on 21 Dec 2016
Mind the Gap, Piccadilly, Buckingham Palace, Harrods, Eton Mess, Soho, bubble & squeak, the Tube, Pall Mall, the bells of St Clements, Charing Cross, Black cabs, The Ritz. This is London. And this is England, too. 'When a man is tired of London, he is tired of life'. So said Dr. Samuel Johnson. It's almost impossible to get tired of one of the planet's most engaging and energetic cities. In addition to a millennia and more of history, the pomp and pageantry of royalty and a Head of State - Defender of the Faith who resides in a giant great pile called Buckingham Palace, London is the centre of fashion, music, gastronomy, architecture and more. Whether you want to try one of Britain's best pork pies, visit some of the finest galleries, walk through some of the world's most famous green spaces, sample a wedge of Stinking Bishop from Paxton and Whitfield on Jermyn Street, have a suit made bespoke to your requirements or graze over afternoon tea at Brown's Hotel or the Ritz, London is calling.
London - Vast, vibrant and truly multicultural, London is one of the world's great cities. The twin axis on which London rests is the Houses of Parliament to the west and the City of London to the east. The seat of government (not far from the home of the royal family) is connected to the City (the financial engine room of London and the whole of the UK) by the River Thames. In between lie most of the tourist attractions and the busiest, liveliest different entertainment areas, such as Knightsbridge and Soho.
Walking the streets of London, or strolling through its parks, one realises that, in a city hailed for its ability to embrace modernity and change, the past is, however, never far away: there are four UNESCO World Heritage sites in London (the Palace of Westminster, the Tower of London, Maritime Greenwich and Kew Gardens) and some 40,000 listed buildings and structures.
The tourist heart of London lies mainly on the north bank of the River Thames, with the chunk of flat land between South Kensington in the west to Tower Bridge in the east stuffed to the gunnels with things to see and do. Starting in the west, there are the three major South Kensington museums - the Victoria & Albert Museum, the Natural History Museum and the Science Museum. These are all gratis to enter. Moving eastwards, the next key attraction is Buckingham Palace. A short walk away, through St James’s Park, is Westminster, with the Houses of Parliament, Big Ben (Elizabeth Tower) and Westminster Abbey just a stone’s throw away.
From here, it is another short walk up Whitehall to Trafalgar Square, with the National Portrait Gallery and other attractions. This is where the West End starts, heading slightly north to Leicester Square connecting up with the madness of neon-lit Piccadilly Circus to the west and Covent Garden to the east, with the awesome British Museum (Elgin’s Marbles, the Rosetta Stone, and other amazing treasures) a little further away to the northeast. In the middle of the West End, Theatreland and Chinatown merge into some would say – seedy Soho, with its risque nightlife.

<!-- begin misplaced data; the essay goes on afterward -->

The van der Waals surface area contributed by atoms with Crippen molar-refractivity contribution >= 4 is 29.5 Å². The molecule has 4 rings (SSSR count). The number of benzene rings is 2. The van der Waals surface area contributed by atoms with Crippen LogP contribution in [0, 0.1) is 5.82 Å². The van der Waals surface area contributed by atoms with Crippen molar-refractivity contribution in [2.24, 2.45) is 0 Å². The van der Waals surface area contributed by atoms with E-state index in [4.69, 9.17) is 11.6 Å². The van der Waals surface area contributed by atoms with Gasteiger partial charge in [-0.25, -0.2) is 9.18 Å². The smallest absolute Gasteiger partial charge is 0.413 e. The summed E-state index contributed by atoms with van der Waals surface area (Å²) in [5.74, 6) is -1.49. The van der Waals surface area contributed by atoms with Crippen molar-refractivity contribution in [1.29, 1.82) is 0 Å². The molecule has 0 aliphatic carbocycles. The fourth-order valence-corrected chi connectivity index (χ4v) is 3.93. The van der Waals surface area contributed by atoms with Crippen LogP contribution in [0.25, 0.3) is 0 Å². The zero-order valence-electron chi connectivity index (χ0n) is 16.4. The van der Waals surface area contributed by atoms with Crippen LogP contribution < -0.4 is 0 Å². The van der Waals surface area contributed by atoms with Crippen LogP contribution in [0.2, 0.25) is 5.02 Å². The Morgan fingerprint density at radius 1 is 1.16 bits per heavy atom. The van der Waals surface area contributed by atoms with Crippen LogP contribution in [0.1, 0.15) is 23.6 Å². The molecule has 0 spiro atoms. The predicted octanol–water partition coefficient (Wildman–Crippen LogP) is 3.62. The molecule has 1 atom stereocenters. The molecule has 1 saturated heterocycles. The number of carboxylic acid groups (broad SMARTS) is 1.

Along the river itself, on the north bank is the Tate Britain gallery in the west, followed by Westminster and then the Embankment. Crossing over the River Thames from the Embankment can be done on the pedestrian Golden Jubilee Bridges.
The south bank of the river now has its own throngs of tourists, at the London Eye. Further east, sits the new Tate Modern with its edgy Mark Rothko extravaganzas on priceless canvas and Shakespeare’s (rebuilt) Globe Theatre.
Another pedestrian bridge, Lord Foster's Millennium Bridge (what a drama it was getting this built to take foot traffic. Ask any Londoner what it’s called and they’ll tell you it’s called the ‘wobbly bridge’) , connects the Tate Modern with St Paul’s Cathedral, back on the north bank. This is course where the young Diana Spencer married the Prince of Wales in 1981. From St Paul's, it is possible to walk through the City of London, reaching the Tower of London further east. Just beyond here is St Katherine’s Dock. Head along the periphery of the Tower of London and under Tower Bridge to St Katherine’s Dock. Here, you’ll find the Dickens Inn and various cafes, restaurants and shops, plus a beautiful boating marina. It’s a little tranquil area of London. Tower Bridge connects this ancient seat of power to City Hall.
Must-see – Head to the Tower of London to ogle the Crown Jewels. They really are something else. Do try and pre-purchase your tickets for express entry, and avoid the queues. Tube: Tower Hill
The WOW factor – The window displays of Fortnum and Masons on Piccadilly. The food halls of Harrods in Knightsbridge. The diamonds at Garrard & Co – the official Crown Jewellers (24 Albemarle St, Mayfair). Tube: Green Park
Must try – Head to Brick Lane in the East End for a Ruby Murray. Tube: Aldgate East. There are plenty of good curry houses here.
Something different – If a member of the fairer sex, get a brassiere professionally fitted at Rigby & Peller (by Royal Warrant to QEII) at 2, Hans Road, Knightsbridge. Tube: Knightsbridge. And, if sporting a five o’clock shadow, pop to Geo F Trumper for a close, wet shave. 9 Curzon Street, Mayfair. Tube: Green Park
Best time to visit - The English spring and summer. The sun starts to shine in London from around end April through mid-October. Optimum time is between June and September.
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